MIAMI (CBSMiami) – Thursday, September 10th, marks the statistical peak of the Hurricane Season when the Atlantic basin has had the most hurricanes and named storms over the course of history and when conditions are the most optimal for the development of tropical storms and hurricanes.

The CBS4 Weather team is tracking Tropical Storm Paulette, Tropical Storm Rene along with a few other tropical waves.

At 11 p.m., the center of Tropical Storm Paulette was about is about 1,075 miles southeast of Bermuda.

Paulette is moving toward the northwest near 10 mph and this general motion is expected to continue for the next few days.

Recently received satellite wind data indicate that the maximum sustained winds are near 65 mph with higher gusts.

Little change in strength is expected through Friday.  Gradual strengthening is expected to begin Friday night, and Paulette is forecast to become a hurricane this weekend.

Tropical-storm-force winds extend outward up to 205 miles from the center.

As for Tropical Storm Rene, the center of the storm was about 925 miles west-northwest of the Cabo Verde Islands.

Rene is moving toward the west-northwest near 12 mph.

This general motion is expected to continue through Friday, followed by a turn toward the northwest on Saturday.

A northwestward motion at slower forward speed is forecast Saturday night and Sunday.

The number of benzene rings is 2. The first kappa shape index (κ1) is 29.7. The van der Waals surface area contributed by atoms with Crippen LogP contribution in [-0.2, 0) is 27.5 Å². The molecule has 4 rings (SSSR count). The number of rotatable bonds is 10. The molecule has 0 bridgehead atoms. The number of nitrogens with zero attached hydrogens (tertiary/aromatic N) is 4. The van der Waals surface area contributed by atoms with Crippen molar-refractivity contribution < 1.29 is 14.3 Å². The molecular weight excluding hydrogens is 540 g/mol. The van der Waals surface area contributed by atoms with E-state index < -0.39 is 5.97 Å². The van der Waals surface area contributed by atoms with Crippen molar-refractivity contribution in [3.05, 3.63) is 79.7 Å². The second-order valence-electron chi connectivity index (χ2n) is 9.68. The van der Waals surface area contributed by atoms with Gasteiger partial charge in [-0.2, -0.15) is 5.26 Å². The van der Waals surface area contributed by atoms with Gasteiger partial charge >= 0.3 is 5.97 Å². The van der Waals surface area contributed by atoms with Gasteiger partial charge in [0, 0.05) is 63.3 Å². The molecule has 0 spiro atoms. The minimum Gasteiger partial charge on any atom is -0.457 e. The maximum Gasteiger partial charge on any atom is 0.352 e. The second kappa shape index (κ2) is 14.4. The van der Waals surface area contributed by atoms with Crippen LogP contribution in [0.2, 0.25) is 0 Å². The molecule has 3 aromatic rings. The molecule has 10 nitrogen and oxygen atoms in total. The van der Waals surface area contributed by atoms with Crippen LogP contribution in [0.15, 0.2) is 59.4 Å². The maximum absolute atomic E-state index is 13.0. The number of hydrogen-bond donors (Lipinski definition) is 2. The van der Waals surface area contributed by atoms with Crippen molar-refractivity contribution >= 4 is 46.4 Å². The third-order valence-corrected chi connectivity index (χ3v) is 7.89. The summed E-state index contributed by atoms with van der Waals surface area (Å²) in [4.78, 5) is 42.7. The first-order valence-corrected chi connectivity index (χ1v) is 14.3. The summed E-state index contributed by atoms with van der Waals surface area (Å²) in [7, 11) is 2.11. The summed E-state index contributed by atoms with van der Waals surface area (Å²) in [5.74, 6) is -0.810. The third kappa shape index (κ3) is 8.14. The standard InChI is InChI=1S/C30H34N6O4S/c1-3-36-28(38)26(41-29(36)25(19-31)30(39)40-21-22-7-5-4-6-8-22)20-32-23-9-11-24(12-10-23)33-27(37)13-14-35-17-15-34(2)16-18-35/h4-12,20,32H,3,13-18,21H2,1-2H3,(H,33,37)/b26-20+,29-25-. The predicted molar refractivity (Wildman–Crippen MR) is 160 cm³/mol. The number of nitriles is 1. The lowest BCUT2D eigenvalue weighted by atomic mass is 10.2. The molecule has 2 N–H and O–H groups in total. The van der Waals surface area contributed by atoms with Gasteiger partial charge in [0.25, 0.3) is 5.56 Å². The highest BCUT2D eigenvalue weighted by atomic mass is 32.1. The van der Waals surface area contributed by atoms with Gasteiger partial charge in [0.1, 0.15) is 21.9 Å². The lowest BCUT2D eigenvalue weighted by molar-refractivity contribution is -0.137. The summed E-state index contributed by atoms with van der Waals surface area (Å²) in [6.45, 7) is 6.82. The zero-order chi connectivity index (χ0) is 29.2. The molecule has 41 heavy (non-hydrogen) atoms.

Satellite wind data indicate that the maximum sustained winds are near 45 mph with higher gusts. Gradual strengthening is forecast during the couple of days.

Tropical-storm-force winds extend outward up to 70 miles from the center.

There are no watches or warnings for either storm.

Elsewhere in the Atlantic, a large area of disorganized showers and thunderstorms located a couple of hundred of miles northeast of the Bahamas will drift westward and will likely be in the vicinity of Florida by Friday. This disturbance has a low potential of development (20% chance) once it moves past the Florida peninsula into the eastern Gulf of Mexico and conditions appear more favorable for development this weekend.

A low pressure system off the North Carolina coast has weakened to a trough and now only has a low potential (10% chance) of development as it moves northwestward at 10 to 15 mph.

A tropical wave is expected to emerge off the west coast of Africa on Thursday. Gradual development is anticipated once the system moves over water, and a tropical depression is expected to form late this week or over the weekend while the system moves generally westward across the eastern tropical Atlantic. This wave has a high chance of development over the next five days.

Another tropical wave is forecast to emerge off the west coast of Africa this weekend. Environmental conditions could be conducive for slow development over the far eastern tropical Atlantic Ocean early next week while the wave moves slowly westward. This wave has a low potential for development over the next five days.

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Lissette Gonzalez

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